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What are the steps I need to take to integrate video DRM into my website or app?

Integration of the digital rights management (DRM) technology, which safeguards digital content by encrypting data for DRM video protection and preventing its use in ways that are not authorised, is a multi-step process that must be completed before it can be implemented into media websites and mobile applications. Before the video files are sent to the user’s device, they must first go through a process called transcoding, in which the existing video content is converted into a format that is compatible with streaming. Typically, this is done in MPEG-DASH or HLS. Both MPEG-DASH and the common encryption standard (CENC) are supported by digital rights management (DRM) solutions like Microsoft’s PlayReady and Google’s Widevine. This indicates that the encrypted package is capable of having either of the DRM techniques used to decrypt it. On the other side, Apple’s FairPlay employs the SAMPLE-AES encryption standard in conjunction with the HLS packaging standard. A video content that is intended for use on all three systems will thus need to go through the processes of encryption and packaging twice. This method is typically accomplished through the utilisation of a multi-DRM service, which enables the simultaneous encoding of videos into MPEG-DASH with CENC encryption as well as HLS with SAMPLE-AES encryption in a single operation.

Website proprietors who want to stream content using DRM video protection are required to generate an encryption key, an asset ID, and a key ID for each asset that is to be supplied to the client encrypted with DRM technology. If they do not do this, they will not be able to stream the content. Content is encrypted using an AES key with 128 bits of length for both FairPlay and CENC, and an additional Initialization Vector (IV) must be supplied for FairPlay. CENC does not require an additional IV. After that, the keys are ingested into the licence server, where they are made available to the client-side content decryption module (CDM), which is responsible for decrypting the content. The owners of websites should always preserve a backup for the keys that are used within their content platform. This will allow the keys to be quickly accessed in the event that there is a switch to a new licence server in the future. The majority of streaming platforms keep the licencing server as well as the subscription server running in order to integrate DRM. The player’s identity is verified and a licence is given out by the licencing server, while the viewer’s access to the content is validated by the subscription server.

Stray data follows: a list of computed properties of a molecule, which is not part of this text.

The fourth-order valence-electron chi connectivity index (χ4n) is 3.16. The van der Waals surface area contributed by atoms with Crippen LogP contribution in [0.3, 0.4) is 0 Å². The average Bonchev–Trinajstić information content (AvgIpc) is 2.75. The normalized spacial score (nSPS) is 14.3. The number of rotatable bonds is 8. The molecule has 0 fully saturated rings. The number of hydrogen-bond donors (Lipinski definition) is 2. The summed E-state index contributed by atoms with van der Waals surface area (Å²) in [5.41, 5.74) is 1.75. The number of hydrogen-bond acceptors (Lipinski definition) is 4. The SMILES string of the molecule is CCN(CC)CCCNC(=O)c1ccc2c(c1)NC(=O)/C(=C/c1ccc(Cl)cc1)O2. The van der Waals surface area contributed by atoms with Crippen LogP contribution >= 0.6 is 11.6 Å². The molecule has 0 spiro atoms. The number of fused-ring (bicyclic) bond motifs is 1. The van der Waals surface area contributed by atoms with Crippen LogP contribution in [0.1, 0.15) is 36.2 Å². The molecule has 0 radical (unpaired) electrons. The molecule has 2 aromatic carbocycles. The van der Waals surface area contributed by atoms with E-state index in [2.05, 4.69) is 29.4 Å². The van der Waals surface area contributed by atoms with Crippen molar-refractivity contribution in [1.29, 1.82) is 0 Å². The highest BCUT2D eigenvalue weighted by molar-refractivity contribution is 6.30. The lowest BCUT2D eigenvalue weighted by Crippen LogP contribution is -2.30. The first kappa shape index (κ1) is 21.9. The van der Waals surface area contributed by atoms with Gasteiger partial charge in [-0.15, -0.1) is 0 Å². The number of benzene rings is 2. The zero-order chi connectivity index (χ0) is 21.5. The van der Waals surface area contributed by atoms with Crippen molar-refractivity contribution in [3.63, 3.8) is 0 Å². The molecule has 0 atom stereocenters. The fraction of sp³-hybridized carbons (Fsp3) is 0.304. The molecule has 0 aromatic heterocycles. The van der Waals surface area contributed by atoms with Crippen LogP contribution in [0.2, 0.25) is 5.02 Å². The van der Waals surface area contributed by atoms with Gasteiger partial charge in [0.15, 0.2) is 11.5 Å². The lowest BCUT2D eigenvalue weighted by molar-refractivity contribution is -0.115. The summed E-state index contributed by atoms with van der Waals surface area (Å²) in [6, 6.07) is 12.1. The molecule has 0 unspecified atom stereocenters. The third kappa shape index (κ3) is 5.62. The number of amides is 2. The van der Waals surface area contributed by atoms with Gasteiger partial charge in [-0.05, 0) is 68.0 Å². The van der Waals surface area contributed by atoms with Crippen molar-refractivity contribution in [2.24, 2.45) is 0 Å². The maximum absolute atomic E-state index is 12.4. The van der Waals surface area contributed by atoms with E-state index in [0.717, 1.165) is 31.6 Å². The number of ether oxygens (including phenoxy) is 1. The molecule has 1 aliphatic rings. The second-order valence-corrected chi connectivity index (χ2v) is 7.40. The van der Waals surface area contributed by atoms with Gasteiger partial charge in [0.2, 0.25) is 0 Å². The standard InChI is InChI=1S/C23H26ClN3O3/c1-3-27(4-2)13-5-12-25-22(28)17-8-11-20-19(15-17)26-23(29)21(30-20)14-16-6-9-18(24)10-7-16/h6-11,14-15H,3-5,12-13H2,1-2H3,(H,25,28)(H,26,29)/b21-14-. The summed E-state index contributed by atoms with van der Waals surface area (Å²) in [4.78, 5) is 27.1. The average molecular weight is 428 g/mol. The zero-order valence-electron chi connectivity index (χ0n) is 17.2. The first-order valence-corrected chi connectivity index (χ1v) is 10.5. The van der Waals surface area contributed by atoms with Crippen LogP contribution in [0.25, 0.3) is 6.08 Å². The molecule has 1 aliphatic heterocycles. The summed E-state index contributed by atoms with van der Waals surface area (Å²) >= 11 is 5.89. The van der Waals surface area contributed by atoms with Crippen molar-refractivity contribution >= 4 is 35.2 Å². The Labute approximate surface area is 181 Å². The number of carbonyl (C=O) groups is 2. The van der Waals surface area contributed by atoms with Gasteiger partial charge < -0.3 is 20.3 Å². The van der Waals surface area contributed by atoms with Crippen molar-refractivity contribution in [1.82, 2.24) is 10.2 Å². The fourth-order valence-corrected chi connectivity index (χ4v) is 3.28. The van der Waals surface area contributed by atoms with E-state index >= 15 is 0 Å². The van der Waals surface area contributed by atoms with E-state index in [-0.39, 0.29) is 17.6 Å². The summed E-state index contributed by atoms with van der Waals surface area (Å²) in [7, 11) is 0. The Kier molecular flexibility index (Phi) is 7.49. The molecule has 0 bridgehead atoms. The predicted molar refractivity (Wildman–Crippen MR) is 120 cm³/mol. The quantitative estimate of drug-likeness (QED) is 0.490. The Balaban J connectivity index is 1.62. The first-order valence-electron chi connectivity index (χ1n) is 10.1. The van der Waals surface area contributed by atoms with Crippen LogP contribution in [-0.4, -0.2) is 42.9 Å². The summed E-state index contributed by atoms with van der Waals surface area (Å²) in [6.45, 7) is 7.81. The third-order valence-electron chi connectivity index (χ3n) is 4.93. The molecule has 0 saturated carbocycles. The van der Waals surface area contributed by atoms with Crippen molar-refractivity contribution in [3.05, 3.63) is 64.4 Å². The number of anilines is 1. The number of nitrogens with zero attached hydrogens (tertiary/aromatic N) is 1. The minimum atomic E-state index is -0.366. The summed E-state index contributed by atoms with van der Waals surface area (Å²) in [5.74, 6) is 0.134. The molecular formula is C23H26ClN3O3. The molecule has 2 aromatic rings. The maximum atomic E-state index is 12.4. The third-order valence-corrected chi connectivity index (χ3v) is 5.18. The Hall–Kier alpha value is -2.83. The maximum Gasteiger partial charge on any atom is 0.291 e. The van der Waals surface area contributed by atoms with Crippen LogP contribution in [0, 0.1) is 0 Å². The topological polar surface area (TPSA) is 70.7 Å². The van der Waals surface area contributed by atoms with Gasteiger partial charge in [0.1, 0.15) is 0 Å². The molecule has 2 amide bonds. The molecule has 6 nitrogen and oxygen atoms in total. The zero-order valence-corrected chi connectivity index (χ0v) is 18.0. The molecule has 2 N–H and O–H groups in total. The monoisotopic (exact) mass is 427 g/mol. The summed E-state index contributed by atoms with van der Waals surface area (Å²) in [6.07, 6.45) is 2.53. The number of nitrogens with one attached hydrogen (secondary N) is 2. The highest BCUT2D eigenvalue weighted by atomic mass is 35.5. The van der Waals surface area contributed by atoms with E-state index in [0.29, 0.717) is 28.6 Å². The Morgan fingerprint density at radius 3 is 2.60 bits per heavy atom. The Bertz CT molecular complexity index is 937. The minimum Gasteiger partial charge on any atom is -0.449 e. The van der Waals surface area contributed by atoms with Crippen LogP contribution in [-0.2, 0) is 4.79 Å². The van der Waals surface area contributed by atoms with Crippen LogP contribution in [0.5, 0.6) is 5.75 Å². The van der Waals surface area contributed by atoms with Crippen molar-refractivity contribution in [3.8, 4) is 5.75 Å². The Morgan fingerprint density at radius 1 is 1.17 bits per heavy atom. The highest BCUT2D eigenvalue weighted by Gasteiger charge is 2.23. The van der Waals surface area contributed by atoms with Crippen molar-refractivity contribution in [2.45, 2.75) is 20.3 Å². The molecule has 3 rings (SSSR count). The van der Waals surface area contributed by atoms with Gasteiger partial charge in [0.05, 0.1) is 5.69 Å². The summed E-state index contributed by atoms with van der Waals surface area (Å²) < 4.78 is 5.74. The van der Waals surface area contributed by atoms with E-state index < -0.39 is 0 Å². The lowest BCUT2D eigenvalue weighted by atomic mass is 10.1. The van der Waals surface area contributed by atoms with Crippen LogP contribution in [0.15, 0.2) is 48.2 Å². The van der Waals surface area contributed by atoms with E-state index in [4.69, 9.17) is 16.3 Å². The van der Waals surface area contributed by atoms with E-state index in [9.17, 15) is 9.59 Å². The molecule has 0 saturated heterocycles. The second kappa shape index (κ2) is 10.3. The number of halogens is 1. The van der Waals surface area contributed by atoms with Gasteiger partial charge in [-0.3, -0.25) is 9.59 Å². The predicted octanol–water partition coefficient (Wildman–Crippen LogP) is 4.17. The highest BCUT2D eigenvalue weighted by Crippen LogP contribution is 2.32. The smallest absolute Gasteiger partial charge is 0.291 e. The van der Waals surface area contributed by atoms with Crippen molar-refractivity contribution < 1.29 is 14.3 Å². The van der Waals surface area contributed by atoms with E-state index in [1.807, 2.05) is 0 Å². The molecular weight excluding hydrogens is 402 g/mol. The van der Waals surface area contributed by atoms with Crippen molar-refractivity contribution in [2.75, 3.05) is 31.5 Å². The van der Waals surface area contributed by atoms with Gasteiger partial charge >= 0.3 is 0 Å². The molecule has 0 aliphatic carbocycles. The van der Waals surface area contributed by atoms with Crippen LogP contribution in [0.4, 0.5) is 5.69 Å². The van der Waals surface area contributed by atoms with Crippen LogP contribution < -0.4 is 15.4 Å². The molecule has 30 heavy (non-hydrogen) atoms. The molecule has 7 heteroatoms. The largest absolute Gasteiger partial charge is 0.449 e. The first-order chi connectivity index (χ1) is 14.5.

The content that has been packaged using a multi-DRM server is then stored on a content delivery network (CDN) such as Amazon Web Services (AWS). From there, it is delivered to the end user through a complex workflow that involves the server of the multi-DRM vendor, the server of the DRM technology provider, the CDN, and the client device or browser. The CDM, which is present in all devices that are compatible with EME (Encrypted Media Extensions), is the component that is responsible for handling the decryption that is involved in the communication that takes place between the licencing server and the browser. In order to prevent the keys from falling into the wrong hands, the conversations are encrypted via a method called a challenge-response exchange.

Playback of the video on HTML5 players begins after the Content Delivery Manager (CDM) verifies the licencing key and decrypts the video asset blocks.

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